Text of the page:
Examples not working? Jokes gone flat? Seinfeld references missed faster than you can say, “No soup for you?” Don’t worry, it’s not just you.
Here are some things you should know about millennials in order to better connect with them.
- Millennials are used to being protected. They’re used to their parents hovering over them or sweeping in to save the day. Terms like “helicopter” or “lawnmowerparents” are now truer than ever. Keep that in mind.
- Millennials are team-oriented. Crowdsourcing is something they’ve grown up with, so group work and relying on a team is nothing new to them.
- Millennials are achievement-oriented. Keep in mind that this generation above all others has been exposed to standardized testing and education movement. This provides them with an internalized value of results far above the process of learning itself.
- Millennials are pressured. Due to this focus on achievement, they’ve been feeling the pressure to be the best for quite some time.
- Get to know your students. It’s impossible to connect with students on any level until you gain an understanding of what sort of knowledge and experience they are already bringing to your classroom. Start out with a formative assessment of some kind to allow students to share what they know, and what gaps they may have in understanding your class content.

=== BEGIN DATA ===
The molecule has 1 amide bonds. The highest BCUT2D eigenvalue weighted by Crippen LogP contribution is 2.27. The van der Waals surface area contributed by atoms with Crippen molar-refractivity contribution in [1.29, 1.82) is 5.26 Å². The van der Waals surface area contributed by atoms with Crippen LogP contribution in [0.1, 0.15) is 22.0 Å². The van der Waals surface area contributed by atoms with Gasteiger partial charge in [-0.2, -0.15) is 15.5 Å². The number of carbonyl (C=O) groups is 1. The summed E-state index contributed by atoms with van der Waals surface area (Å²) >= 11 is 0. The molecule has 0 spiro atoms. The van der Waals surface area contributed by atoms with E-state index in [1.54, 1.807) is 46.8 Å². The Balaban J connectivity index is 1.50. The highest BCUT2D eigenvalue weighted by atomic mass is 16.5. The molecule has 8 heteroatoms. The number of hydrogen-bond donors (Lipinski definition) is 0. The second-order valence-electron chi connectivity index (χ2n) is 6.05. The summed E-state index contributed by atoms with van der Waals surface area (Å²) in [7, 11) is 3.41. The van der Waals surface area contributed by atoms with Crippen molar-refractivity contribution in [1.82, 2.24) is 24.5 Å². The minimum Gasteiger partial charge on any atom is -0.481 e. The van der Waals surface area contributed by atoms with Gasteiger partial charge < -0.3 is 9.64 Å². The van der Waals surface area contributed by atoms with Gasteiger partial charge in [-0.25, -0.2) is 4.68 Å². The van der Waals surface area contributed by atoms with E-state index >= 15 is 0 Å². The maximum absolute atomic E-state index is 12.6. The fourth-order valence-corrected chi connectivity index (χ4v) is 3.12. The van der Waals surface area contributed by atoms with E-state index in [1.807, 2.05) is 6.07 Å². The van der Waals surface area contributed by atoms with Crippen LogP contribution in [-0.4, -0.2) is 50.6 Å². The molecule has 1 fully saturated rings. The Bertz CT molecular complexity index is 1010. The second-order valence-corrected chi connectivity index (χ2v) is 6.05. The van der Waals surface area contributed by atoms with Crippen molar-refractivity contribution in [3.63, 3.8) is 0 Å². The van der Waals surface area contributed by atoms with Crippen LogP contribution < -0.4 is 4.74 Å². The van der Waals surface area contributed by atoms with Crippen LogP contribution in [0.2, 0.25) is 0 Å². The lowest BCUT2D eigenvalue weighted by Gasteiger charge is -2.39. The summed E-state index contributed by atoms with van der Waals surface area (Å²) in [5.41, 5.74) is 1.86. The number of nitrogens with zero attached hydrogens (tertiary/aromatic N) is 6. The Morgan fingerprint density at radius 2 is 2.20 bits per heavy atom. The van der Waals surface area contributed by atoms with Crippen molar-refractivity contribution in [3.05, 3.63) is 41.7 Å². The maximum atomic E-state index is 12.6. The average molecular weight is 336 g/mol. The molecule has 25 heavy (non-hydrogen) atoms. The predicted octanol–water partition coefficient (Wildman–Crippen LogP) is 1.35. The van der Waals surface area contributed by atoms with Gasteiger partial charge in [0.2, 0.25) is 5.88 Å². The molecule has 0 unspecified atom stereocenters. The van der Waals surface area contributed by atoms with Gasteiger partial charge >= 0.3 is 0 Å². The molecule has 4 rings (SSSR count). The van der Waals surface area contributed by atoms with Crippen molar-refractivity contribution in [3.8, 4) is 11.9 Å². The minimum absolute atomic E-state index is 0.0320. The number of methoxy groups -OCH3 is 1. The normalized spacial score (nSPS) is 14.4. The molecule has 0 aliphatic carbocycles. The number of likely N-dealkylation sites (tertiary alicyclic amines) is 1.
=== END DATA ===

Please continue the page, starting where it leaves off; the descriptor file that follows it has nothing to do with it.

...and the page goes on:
- Show your students ways to organize and apply knowledge. Millennials are used to getting information at lightning speed, and usually in various different ways, so teaching how to process all of this material is a good place to start. Incorporating different types of materials for teaching each concept can be helpful as well.
- Discuss the value of failure. Because this generation is so focused on achievement, they often lose sight of the ways in which failure can work as a good learning tool. Provide opportunities in your classroom that are low stakes, and focus on working on the process involved in learning a concept rather than the product. These could be group activities, discussion posts, or hypothesis-driven activities. Emphasizing the importance of the learning process is also a good way to establish intrinsic motivation.